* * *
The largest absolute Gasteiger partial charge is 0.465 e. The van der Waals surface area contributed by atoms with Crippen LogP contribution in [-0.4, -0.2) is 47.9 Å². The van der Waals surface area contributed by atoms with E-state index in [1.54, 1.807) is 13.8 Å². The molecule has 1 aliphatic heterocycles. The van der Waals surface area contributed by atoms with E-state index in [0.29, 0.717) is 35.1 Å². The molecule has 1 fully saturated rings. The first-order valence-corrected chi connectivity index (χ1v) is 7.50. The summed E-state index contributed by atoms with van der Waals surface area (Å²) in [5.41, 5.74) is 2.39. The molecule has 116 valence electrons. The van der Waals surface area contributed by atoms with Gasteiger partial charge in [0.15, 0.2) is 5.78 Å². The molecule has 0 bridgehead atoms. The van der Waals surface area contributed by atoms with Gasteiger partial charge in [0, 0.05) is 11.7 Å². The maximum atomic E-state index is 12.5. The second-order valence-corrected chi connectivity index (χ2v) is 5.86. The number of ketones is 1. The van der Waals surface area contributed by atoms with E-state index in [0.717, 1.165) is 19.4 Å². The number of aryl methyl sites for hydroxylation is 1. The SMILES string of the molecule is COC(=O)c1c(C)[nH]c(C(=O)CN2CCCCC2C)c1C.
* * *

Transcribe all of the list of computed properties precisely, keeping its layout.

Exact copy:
The largest absolute Gasteiger partial charge is 0.465 e. The van der Waals surface area contributed by atoms with Crippen LogP contribution in [-0.4, -0.2) is 47.9 Å². The van der Waals surface area contributed by atoms with E-state index in [1.54, 1.807) is 13.8 Å². The molecule has 1 aliphatic heterocycles. The van der Waals surface area contributed by atoms with E-state index in [0.29, 0.717) is 35.1 Å². The molecule has 1 fully saturated rings. The first-order valence-corrected chi connectivity index (χ1v) is 7.50. The summed E-state index contributed by atoms with van der Waals surface area (Å²) in [5.41, 5.74) is 2.39. The molecule has 116 valence electrons. The van der Waals surface area contributed by atoms with Gasteiger partial charge in [0.15, 0.2) is 5.78 Å². The molecule has 0 bridgehead atoms. The van der Waals surface area contributed by atoms with Gasteiger partial charge in [0, 0.05) is 11.7 Å². The maximum atomic E-state index is 12.5. The second-order valence-corrected chi connectivity index (χ2v) is 5.86. The number of ketones is 1. The van der Waals surface area contributed by atoms with E-state index in [0.717, 1.165) is 19.4 Å². The number of aryl methyl sites for hydroxylation is 1. The SMILES string of the molecule is COC(=O)c1c(C)[nH]c(C(=O)CN2CCCCC2C)c1C.